Senior Editor Thomson Reuters Checkpoint Catalyst
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The Tricky Intersection of State Tax and Electronic Transactions

Nov 16th 2016
Senior Editor Thomson Reuters Checkpoint Catalyst
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The intersection between regulation and commerce is an exciting but tricky place to be. For multistate sellers of products and services that occur entirely electronically, such as cloud computing, state taxes are a potential minefield. In each state, sellers must consider both the sales and use tax implications and the corporate income tax implications of the electronic products and services they sell. Concerns overlap between the two taxes, but the issues that arise and the tax treatment are distinct.

With states figuring it out as they go, there is often little guidance and less uniformity. Staying on top of these complicated, sometimes vexing areas is difficult but imperative.

The initial question for both taxes is “nexus,” or whether the state has a sufficient connection with the seller or transaction to give the state jurisdiction to impose tax. The US Constitution prevents a state from taxing or imposing tax-collection duties on an out-of-state company unless the state has a sufficient nexus with or connection to the seller. Determining whether this connection exists is complicated, in part because the US Supreme Court has not ruled on the issue in almost 25 years.

The court last set nexus precedent in a 1992 sales and use tax case, Quill v. North Dakota, which established that a seller had to have some “physical presence” in a state before the  state could require the company to collect tax on its sales to customers there.

The case predated Internet sales but involved a mail-order company that solicited sales in North Dakota through catalogs, accepted orders from customers long-distance, and shipped items ordered to the customers. Because the company lacked a physical presence in the state, the court ruled that North Dakota did not have nexus and could not require the company to collect tax on its sales to customers in the state.

In the corporate income tax environment, companies have a layer of protection that they lack for sales and use tax purposes. A federal law, P.L. 86-272, grants corporate income tax immunity to a company whose sole activity in a state is solicitation of orders for sales of tangible personal property. In the years following Quill, however, many state courts ruled that the physical presence requirement established by the US Supreme Court for nexus purposes only applies in the sales and use tax context and not for corporate income taxes.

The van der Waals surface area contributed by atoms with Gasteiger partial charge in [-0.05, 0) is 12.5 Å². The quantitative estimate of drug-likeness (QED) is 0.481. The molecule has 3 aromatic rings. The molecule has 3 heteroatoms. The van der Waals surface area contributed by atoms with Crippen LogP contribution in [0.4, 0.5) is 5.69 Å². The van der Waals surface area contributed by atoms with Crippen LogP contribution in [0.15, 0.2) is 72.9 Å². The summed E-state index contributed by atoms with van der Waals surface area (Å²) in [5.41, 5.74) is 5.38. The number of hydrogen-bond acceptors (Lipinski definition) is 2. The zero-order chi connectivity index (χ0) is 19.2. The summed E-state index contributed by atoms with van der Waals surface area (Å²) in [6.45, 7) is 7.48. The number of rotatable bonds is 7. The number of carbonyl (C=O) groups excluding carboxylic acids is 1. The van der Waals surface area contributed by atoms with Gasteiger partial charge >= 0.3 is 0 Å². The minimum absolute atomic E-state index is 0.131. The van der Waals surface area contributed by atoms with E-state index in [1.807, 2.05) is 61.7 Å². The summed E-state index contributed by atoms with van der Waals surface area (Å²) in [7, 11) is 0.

These decisions follow the 1993 decision of the South Carolina Supreme Court, in Geoffrey v. South Carolina, that a significant economic presence in a state through use of intangibles in the state is sufficient to create corporate income tax nexus. These cases typically have involved leasebacks of trademarks or licenses of franchises from holding companies outside the state to related retailers doing business in the state. Although many companies have appealed, the US Supreme Court has consistently declined to hear these cases.

In recent years, an increasing number of states have enacted “factor presence” nexus laws that assert jurisdiction to tax a company if it makes, for example, more than $250,000 of sales into the state, regardless of the company’s lack of other connections with the state. These laws have tremendous liability implications for large remote sellers of purely electronic products and services.

Even in the sales and use tax context, the physical presence requirement has been eroded. Older US Supreme Court case law establishes that a company can have attributional sales and use tax nexus in a state based on the activities of its agents, including independent contractors and related companies.

More recently, though, New York passed a “click-through nexus” law establishing a rebuttable presumption that a company has nexus with the state if it enters into an agreement with a state resident to, for example, post links to the company’s products on the resident’s website in exchange for compensation from any resulting sales. New York’s high court upheld the law, and the US Supreme Court declined to hear the case. Since then, many states have adopted laws modeled on New York’s.

Now, two states are trying to force the US Supreme Court to revisit Quill, or to force Congress to act, by disregarding Quill’s physical presence rule and carrying the economic presence test into the sales and use tax environment.

A South Dakota law enacted this spring requires an out-of-state seller to collect sales tax from South Dakota customers if the seller’s gross revenue from taxable sales (including sales of products transferred electronically) delivered in South Dakota exceeds $100,000, or if the seller makes more than 200 deliveries of these sales in South Dakota annually. The law follows a regulation adopted last year by the Alabama Department of Revenue, with the support of the state’s governor, that also targets remote sellers having what the regulation calls “a substantial economic presence in Alabama.”

Litigation is already ramping up in both states, and we will be following the outcome every step of the way.

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